With the COVID-19 pandemic continuing, some normally seasonal residents may be choosing to live in their cottages and seasonal homes for the first time this winter, and Algonquin Highlands’ fire chief has some safety tips for those choosing to do so.
“Cottages and other seasonal homes are vulnerable to unsafe conditions that can arise over the winter such as smoke and carbon monoxide alarms that no longer work, and chimneys that have become blocked,” said fire chief Jonathan Wilker in a press release. “Those staying in cottages and seasonal homes should check smoke and carbon monoxide alarms and batteries in case they need replacing.”
Other tips include ensuring 911 signs are kept visible, and ensuring all entryways and exits are clear of snow to allow escape in case of fire. This includes making sure windows are not frozen shut so they can be used as a method of escape in an emergency. Private roads and driveways should kept clear of snow in case they need to be accessed by emergency vehicles, and it’s suggested that extra warm clothes and blankets be added to emergency kits.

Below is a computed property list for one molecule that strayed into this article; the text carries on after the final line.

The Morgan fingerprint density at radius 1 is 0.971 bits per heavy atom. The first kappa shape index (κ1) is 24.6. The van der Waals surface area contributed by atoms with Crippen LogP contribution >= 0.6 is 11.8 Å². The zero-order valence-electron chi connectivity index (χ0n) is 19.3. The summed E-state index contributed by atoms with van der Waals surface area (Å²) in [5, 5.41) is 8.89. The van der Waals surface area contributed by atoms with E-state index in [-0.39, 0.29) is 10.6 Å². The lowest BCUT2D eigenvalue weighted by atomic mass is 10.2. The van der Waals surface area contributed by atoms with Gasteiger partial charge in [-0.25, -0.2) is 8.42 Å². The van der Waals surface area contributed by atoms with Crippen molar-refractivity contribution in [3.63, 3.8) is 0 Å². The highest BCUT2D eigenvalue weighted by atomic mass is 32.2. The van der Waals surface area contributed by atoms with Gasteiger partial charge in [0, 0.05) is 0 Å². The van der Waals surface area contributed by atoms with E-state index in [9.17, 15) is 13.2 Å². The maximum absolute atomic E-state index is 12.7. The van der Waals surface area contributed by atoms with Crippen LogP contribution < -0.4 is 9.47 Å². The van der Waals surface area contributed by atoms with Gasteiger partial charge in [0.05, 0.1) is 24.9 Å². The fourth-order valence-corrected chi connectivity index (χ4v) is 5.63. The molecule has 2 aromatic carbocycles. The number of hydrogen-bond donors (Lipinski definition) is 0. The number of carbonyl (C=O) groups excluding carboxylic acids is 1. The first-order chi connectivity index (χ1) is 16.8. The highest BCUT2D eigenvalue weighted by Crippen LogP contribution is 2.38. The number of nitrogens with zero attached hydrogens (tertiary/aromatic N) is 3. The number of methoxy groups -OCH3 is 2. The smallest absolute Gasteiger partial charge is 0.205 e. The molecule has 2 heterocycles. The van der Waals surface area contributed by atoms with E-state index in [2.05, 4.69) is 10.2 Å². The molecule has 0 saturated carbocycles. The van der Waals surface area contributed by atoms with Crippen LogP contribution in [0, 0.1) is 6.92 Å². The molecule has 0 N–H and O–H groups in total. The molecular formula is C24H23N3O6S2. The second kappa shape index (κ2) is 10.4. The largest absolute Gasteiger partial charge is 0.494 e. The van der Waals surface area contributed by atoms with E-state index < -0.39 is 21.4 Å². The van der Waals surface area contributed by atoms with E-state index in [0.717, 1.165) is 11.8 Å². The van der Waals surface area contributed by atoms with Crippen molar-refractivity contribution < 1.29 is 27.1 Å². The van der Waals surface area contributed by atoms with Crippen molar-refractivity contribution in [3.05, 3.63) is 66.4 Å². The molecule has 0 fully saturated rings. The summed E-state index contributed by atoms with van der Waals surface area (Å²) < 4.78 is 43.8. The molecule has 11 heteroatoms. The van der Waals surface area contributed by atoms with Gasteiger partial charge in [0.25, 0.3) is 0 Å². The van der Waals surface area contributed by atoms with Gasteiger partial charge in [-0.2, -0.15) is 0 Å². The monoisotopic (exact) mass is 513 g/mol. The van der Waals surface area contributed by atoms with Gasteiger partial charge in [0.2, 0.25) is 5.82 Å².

Additionally, residents are advised to create and practise a home escape plan, and are reminded that generators should never be used inside a building, as they can cause carbon monoxide to build up.